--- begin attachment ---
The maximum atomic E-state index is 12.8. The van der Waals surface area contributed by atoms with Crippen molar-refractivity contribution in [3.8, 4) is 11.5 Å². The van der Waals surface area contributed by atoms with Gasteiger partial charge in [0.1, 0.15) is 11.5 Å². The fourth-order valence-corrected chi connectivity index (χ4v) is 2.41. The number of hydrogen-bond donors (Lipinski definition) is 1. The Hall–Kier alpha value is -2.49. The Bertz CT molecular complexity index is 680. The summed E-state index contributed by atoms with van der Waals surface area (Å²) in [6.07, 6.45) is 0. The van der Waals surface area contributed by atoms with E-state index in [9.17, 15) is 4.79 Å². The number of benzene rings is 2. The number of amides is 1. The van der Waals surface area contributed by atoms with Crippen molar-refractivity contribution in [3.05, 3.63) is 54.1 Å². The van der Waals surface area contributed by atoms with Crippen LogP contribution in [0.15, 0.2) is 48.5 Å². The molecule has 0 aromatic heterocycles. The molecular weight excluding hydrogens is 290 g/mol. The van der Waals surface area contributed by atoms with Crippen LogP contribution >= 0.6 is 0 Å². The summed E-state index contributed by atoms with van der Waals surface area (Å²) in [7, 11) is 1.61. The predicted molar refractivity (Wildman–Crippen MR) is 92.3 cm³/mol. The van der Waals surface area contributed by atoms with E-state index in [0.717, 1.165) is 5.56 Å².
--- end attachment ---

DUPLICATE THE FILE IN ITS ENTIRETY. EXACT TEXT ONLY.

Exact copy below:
The maximum atomic E-state index is 12.8. The van der Waals surface area contributed by atoms with Crippen molar-refractivity contribution in [3.8, 4) is 11.5 Å². The van der Waals surface area contributed by atoms with Gasteiger partial charge in [0.1, 0.15) is 11.5 Å². The fourth-order valence-corrected chi connectivity index (χ4v) is 2.41. The number of hydrogen-bond donors (Lipinski definition) is 1. The Hall–Kier alpha value is -2.49. The Bertz CT molecular complexity index is 680. The summed E-state index contributed by atoms with van der Waals surface area (Å²) in [6.07, 6.45) is 0. The van der Waals surface area contributed by atoms with E-state index in [9.17, 15) is 4.79 Å². The number of benzene rings is 2. The number of amides is 1. The van der Waals surface area contributed by atoms with Crippen molar-refractivity contribution in [3.05, 3.63) is 54.1 Å². The van der Waals surface area contributed by atoms with Crippen LogP contribution in [0.15, 0.2) is 48.5 Å². The molecule has 0 aromatic heterocycles. The molecular weight excluding hydrogens is 290 g/mol. The van der Waals surface area contributed by atoms with Crippen LogP contribution >= 0.6 is 0 Å². The summed E-state index contributed by atoms with van der Waals surface area (Å²) in [7, 11) is 1.61. The predicted molar refractivity (Wildman–Crippen MR) is 92.3 cm³/mol. The van der Waals surface area contributed by atoms with E-state index in [0.717, 1.165) is 5.56 Å².